In providing a range, the Net Worth calculations provided by Defendants’ Expert gives the Court discretion as to what would be the suitable amount, and the Court finds that Plaintiff should be entitled to the higher amount possible under the calculation. [i.e., $3.2 million]
While the Court was sympathetic with the plaintiff, it was bound by the agreement of the parties memorialized in 2000 in the Operating Agreement (and amended in March 2001). Interestingly, the Court’s conclusion was lower than a previous offer made by the Company to the plaintiff.
Conclusion and Recommendations
It is my long-held opinion that fixed price buy-sell agreements should be avoided, period. Value can go up, in which case, any party who is “triggered” will be a loser. And value can go down, in which case, the triggered party is a winner and the remaining owners are losers.
Many owners of interests in businesses apparently believe that courts will be sympathetic to their plight if they are on the wrong end of fixed price agreements. I would not want to make that bet.
I have long suggested that the best pricing mechanism for the buy-sell agreements of most companies is what we call a Single Appraiser, Select Now and Value Now (and Annually Thereafter) process. My first suggestion for those with fixed price agreements is to change them. See Chapter 17 of Buy-Sell Agreements for Closely Held and Family Business Owners for an overview of this process.
See also the post on this blog that summarizes this process.
My next recommendations are to amend fixed price agreements with the first of the two processes named below (even the second is better than doing nothing).
- Single Appraiser, Select Now and Value at the Trigger Event. This process could be invoked if a fixed price is more than two (?) years old at the time of a trigger event.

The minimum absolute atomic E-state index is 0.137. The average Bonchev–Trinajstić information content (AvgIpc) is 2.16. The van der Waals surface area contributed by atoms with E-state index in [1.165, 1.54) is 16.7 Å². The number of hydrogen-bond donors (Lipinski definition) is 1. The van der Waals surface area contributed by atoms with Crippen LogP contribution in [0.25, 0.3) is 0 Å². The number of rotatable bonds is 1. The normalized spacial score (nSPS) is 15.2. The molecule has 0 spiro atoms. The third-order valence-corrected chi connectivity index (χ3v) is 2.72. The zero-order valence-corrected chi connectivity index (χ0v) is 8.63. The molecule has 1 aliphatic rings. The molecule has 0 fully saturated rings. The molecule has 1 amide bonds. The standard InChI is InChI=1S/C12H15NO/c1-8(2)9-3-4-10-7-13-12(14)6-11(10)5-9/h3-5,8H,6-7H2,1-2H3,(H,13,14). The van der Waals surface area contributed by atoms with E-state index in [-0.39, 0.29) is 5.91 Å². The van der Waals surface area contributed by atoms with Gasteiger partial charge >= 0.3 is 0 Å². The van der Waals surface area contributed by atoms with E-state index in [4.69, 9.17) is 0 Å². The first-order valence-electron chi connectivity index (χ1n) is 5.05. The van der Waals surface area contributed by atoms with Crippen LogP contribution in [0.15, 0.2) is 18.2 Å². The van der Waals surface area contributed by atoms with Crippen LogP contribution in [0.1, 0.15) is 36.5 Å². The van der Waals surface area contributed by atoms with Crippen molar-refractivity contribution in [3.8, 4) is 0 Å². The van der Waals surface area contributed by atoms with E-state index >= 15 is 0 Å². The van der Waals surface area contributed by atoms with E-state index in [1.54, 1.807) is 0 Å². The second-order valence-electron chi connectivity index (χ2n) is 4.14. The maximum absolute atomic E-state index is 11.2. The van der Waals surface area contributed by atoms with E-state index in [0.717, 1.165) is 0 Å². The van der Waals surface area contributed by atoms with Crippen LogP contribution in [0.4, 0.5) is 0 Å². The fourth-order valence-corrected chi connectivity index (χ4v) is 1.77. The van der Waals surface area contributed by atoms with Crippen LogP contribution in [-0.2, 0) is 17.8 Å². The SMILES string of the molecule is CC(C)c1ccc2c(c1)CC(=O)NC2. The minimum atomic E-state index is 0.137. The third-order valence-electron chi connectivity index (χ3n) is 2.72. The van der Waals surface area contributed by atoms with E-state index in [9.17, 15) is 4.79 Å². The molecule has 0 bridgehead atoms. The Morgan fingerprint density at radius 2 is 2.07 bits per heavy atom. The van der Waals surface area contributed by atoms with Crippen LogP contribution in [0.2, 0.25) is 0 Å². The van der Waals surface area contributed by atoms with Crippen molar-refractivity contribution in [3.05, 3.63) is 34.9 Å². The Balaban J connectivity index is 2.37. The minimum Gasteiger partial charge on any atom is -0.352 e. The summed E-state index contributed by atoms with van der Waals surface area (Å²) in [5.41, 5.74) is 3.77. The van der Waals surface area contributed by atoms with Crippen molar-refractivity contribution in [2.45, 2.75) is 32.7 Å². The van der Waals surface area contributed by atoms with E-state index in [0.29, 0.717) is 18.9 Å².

- Single Appraiser, Select and Value at the Trigger Event. This process provides less certainty than the first, but nevertheless outlines a valuation process in place of a court proceeding to determine value.
Both of these additional valuation processes are outlined in Chapter 17 of Buy-Sell Agreements for Closely Held and Family Business Owners.
New Book Will Have More Detail
We are working diligently to bring my new book on buy-sell agreements, which focuses on the needs of attorneys first, and then of other advisers to business owners. The new book provides substantial detail on four single appraiser valuation processes, including the ones noted above.
Importantly, the new book also contains draft template language so that these processes can be drafted directly into buy-sell agreements and provide workable valuation processes.
If you would like to be notified when the book is available, please send me an email at: firstname.lastname@example.org
In the meantime, please feel free to call or email me if you have questions about buy-sell agreements or to discuss any valuation-related matter in confidence.